Big Year for PNG LNG Project


Business Advantage speaks to the man responsible for delivering the PNG LNG Project, Peter Graham, managing director of ExxonMobil subsidiary, Esso Highlands.

Aerial and onboard activity photos of Semac 1 pipelaying vessel. ExxonMobil's LNG project in Papua New Guinea, December 2011

Aerial onboard activity photos of the Semac 1 pipelaying vessel, working on ExxonMobil’s LNG project in Papua New Guinea, December 2011. © ExxonMobil

Do you foresee any issues with meeting the posted completion date for the PNG LNG project? What will be the major challenges and milestones over the next 12 months?

2012 is a big year for us. We expect to finish piling at the Hides Gas Conditioning Plant, start mechanical completion of sections of the onshore pipeline, finish the LNG tanks and start hydrotesting them, energise Train 1 at the LNG Plant, finish the offshore pipeline, spud the first well, and land the first plane at the Komo Airfield. It’s also a big year for PNG, with elections due in June. We have developed plans to ensure business continuity through the election period in order to meet those milestones.

Esso Highlands' Peter Graham

Esso Highlands’ Peter Graham

One of the challenges is around logistics, particularly with disruptions along the Highlands Highway because of road closures, weather impacts and roadblocks. The Government has done a lot of good work in upgrading parts of the highway, but it will continue to be a challenge.

There have been reports of increased costs on the project. What’s the real situation?

Since the participants made their final investment decision in December 2009, we have seen significant foreign exchange movement. The US dollar is substantially weaker. While our project utilises contractors from all over the world, the bulk of our work over the last two years has been non- US dollar-denominated expenditure, resulting in a foreign exchange-driven increase in capital expenditure. Costs of project components often fluctuate and we’re managing these as part of our operatorship. We have a long history of successfully managing and executing complex, integrated, large-scale projects.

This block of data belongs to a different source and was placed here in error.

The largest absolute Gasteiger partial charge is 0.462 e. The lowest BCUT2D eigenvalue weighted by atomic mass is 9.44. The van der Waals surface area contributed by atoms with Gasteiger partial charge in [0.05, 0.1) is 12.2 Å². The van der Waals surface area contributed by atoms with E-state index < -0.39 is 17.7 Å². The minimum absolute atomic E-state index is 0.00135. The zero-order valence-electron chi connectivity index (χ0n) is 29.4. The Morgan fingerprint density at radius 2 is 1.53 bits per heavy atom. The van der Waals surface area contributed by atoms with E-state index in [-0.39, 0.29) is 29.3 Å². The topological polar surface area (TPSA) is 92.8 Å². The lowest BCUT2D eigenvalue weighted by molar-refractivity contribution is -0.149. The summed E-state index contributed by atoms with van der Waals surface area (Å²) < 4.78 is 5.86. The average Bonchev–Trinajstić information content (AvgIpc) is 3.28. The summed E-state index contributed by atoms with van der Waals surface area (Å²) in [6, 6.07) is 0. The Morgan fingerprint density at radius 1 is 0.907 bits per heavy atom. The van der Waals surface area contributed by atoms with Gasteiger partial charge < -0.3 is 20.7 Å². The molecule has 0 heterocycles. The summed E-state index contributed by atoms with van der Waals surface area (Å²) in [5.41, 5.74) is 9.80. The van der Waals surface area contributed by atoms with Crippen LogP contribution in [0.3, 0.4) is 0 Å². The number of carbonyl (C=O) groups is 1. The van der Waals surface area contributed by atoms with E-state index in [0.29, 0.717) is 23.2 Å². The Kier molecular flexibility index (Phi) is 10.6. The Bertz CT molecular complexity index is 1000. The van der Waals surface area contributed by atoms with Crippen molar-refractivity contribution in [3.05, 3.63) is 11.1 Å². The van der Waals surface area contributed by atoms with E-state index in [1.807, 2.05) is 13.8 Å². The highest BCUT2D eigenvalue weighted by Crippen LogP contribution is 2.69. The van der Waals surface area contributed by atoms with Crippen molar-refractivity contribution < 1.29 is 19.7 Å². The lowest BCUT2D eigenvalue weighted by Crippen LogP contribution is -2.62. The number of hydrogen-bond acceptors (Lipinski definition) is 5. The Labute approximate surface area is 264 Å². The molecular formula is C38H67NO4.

‘We have a long history of successfully managing and executing complex, integrated, large-scale projects.’

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Some of the work on the project is being allocated to local companies, many landowner-owned. How well are local businesses responding to the challenge?

We are getting great support from local businesses. So far, we’ve spent more than K3.6 billion (US$S1.8 billion) in PNG on goods and services. Of this, around K685 million (US$337 million) has been spent with landowner companies (‘lancos’). Lancos are providing services such as camp maintenance, catering, security and labour recruitment.

The Project-initiated Enterprise Centre has played an important role in supporting local suppliers. It is run by the Institute of Banking and Business Management in Port Moresby and offers training, advisory services, coaching and mentoring, and facilitation services. At the end of last year, it had supported more than 10,600 PNG business entrepreneurs. The centre also conducts business assessments. These look at a company’s organisation in great detail to help identify gaps in their operations and develop plans to address those gaps. This is important so that companies can meet the challenge of supplying large projects such as ours.

With other parties now seriously looking at PNG as a source of LNG, what prospects are there that ExxonMobil will either expand the existing project or look for further LNG projects in PNG?

We get this question a lot. Our priority is to deliver the commitments we already have. However, we do regularly assess opportunities as they arise. There are many opportunities in PNG. We are undertaking an appraisal drilling program and have started drilling the P’nyang South-1 well in the Western Province northwest of the Hides field.

This article first published in Business Advantage PNG 2012/2013

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